QUESTION: How do I heat up my compost pile? Nothing really seems to be happening and I’m getting impatient. – Stella R
ANSWER: A properly maintained compost pile will reach temperatures of 130 degrees F or hotter, effectively killing all weed seeds, insects and disease pathogens in the process. Making your compost hot requires a good balance of brown, carbon producing materials, and green, nitrogen producing materials.
Hot composting can break down compost in as little as two weeks, though most compost takes longer to fully decompose. Carefully monitored and frequently maintained compost piles tend to get hotter, and break down faster than usual. Here is a list of things that you can do to heat up your compost pile and speed up your composting system:
- When adding both green and brown materials, chop up your ingredients before adding them to the compost pile. Smaller pieces break down in your compost pile faster than larger pieces, no matter what is being composted.
- The combination of brown and green materials should be equally balanced in your pile. Alternate laying down four inch layers of green and brown compostable materials when adding to your pile. An equal balance of green and brown materials will result in even heat distribution throughout your pile.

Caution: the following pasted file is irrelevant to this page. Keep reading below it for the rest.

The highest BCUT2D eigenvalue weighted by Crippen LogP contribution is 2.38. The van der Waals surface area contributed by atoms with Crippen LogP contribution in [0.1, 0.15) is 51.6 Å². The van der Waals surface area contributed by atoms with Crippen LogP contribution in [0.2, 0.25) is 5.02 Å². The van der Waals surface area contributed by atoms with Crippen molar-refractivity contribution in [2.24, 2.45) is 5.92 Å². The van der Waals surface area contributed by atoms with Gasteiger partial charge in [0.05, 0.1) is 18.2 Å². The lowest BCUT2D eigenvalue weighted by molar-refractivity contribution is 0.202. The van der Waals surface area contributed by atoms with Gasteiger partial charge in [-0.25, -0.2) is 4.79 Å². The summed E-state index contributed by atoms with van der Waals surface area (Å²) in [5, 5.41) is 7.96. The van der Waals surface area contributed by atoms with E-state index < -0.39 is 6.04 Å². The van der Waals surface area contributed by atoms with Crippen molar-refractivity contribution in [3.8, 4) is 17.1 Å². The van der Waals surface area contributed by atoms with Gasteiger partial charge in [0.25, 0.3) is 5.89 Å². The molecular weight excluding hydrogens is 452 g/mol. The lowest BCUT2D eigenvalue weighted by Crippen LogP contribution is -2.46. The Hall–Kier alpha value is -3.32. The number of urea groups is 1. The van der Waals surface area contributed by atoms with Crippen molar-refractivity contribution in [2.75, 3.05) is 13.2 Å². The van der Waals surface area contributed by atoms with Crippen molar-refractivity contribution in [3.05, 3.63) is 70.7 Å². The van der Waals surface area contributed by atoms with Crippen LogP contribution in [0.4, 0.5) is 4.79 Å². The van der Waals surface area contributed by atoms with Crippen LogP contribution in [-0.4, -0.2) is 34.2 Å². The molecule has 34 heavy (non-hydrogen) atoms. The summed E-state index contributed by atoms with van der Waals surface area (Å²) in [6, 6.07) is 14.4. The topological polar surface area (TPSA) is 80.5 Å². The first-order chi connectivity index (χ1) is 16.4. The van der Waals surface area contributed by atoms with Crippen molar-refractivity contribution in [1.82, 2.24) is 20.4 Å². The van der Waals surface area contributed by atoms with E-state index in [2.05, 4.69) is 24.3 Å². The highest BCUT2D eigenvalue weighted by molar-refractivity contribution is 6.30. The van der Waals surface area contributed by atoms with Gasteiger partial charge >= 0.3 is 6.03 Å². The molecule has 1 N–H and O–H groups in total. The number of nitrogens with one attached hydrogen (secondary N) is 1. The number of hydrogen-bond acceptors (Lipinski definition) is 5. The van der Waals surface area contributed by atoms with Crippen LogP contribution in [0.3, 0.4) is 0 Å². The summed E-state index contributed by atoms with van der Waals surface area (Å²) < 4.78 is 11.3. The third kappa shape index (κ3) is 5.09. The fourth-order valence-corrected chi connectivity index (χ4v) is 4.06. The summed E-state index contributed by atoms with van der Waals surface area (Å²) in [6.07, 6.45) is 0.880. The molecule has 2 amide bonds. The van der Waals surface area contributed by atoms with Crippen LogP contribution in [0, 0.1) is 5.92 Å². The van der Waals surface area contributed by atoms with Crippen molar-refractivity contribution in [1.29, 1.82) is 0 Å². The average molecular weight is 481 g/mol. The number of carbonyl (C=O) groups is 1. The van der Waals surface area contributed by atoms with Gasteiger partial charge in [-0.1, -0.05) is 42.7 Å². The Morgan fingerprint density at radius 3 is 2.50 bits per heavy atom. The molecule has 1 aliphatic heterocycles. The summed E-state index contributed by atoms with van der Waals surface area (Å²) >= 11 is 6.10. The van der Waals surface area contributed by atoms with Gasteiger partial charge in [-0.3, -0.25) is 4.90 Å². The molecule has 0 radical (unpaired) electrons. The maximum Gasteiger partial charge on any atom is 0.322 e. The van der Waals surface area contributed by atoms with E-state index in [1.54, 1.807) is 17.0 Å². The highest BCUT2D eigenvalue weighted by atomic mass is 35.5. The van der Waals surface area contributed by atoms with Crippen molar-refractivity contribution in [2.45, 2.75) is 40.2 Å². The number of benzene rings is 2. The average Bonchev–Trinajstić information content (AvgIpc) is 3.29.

- Lay out one inch of garden soil between layers in your pile. Use topsoil from outside, never potting mix, as you want to bring in microorganisms from the soil to help aid in the decomposition process. Adding in one cup of a high nitrogen fertilizer (36-0-0) between each eight inch layer will further assist in heating up and speeding up the composting process.
- Measure your pile so that it is between three and five square feet and no taller than three feet high. This is the ideal size of a compost pile, and compost will heat most evenly in a pile of this size
- Add water to your pile so that it stays evenly moist but never soggy. When you squeeze your compost, it should be slightly damp, like a wrung out sponge. Compost that is too dry will not heat up, and compost that is too wet will break down more slowly.
- Turn the pile once per week using a garden fork. Frequent turning of your pile in combination with good moisture management will result in good heating and even decomposition throughout the pile.